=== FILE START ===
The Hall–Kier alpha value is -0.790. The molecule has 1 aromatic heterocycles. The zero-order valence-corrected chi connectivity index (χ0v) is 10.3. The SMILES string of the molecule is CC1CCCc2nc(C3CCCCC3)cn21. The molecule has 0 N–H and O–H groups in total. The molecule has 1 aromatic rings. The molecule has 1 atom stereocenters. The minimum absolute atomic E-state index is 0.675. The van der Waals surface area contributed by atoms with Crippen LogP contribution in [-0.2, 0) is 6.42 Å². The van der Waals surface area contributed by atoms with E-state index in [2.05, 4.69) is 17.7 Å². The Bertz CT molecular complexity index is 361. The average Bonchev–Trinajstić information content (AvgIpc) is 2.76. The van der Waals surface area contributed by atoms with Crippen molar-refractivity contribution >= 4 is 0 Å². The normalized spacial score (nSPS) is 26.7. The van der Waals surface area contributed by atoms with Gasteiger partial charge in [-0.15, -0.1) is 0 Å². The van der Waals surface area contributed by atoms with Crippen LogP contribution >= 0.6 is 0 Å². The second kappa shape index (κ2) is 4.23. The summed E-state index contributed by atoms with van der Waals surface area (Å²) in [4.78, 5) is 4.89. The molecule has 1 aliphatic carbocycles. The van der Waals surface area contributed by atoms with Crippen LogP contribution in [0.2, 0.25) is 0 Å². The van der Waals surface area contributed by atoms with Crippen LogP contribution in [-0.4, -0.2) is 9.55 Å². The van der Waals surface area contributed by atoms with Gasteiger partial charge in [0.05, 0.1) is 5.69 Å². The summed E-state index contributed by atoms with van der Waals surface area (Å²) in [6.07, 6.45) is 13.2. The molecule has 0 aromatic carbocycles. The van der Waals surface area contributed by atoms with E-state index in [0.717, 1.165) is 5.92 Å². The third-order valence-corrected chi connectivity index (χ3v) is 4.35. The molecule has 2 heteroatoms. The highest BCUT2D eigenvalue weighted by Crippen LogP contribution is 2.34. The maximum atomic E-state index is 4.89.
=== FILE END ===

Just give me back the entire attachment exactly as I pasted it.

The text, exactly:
The Hall–Kier alpha value is -0.790. The molecule has 1 aromatic heterocycles. The zero-order valence-corrected chi connectivity index (χ0v) is 10.3. The SMILES string of the molecule is CC1CCCc2nc(C3CCCCC3)cn21. The molecule has 0 N–H and O–H groups in total. The molecule has 1 aromatic rings. The molecule has 1 atom stereocenters. The minimum absolute atomic E-state index is 0.675. The van der Waals surface area contributed by atoms with Crippen LogP contribution in [-0.2, 0) is 6.42 Å². The van der Waals surface area contributed by atoms with E-state index in [2.05, 4.69) is 17.7 Å². The Bertz CT molecular complexity index is 361. The average Bonchev–Trinajstić information content (AvgIpc) is 2.76. The van der Waals surface area contributed by atoms with Crippen molar-refractivity contribution >= 4 is 0 Å². The normalized spacial score (nSPS) is 26.7. The van der Waals surface area contributed by atoms with Gasteiger partial charge in [-0.15, -0.1) is 0 Å². The van der Waals surface area contributed by atoms with Crippen LogP contribution >= 0.6 is 0 Å². The second kappa shape index (κ2) is 4.23. The summed E-state index contributed by atoms with van der Waals surface area (Å²) in [4.78, 5) is 4.89. The molecule has 1 aliphatic carbocycles. The van der Waals surface area contributed by atoms with Crippen LogP contribution in [0.2, 0.25) is 0 Å². The van der Waals surface area contributed by atoms with Crippen LogP contribution in [-0.4, -0.2) is 9.55 Å². The van der Waals surface area contributed by atoms with Gasteiger partial charge in [0.05, 0.1) is 5.69 Å². The summed E-state index contributed by atoms with van der Waals surface area (Å²) in [6.07, 6.45) is 13.2. The molecule has 0 aromatic carbocycles. The van der Waals surface area contributed by atoms with E-state index in [0.717, 1.165) is 5.92 Å². The third-order valence-corrected chi connectivity index (χ3v) is 4.35. The molecule has 2 heteroatoms. The highest BCUT2D eigenvalue weighted by Crippen LogP contribution is 2.34. The maximum atomic E-state index is 4.89.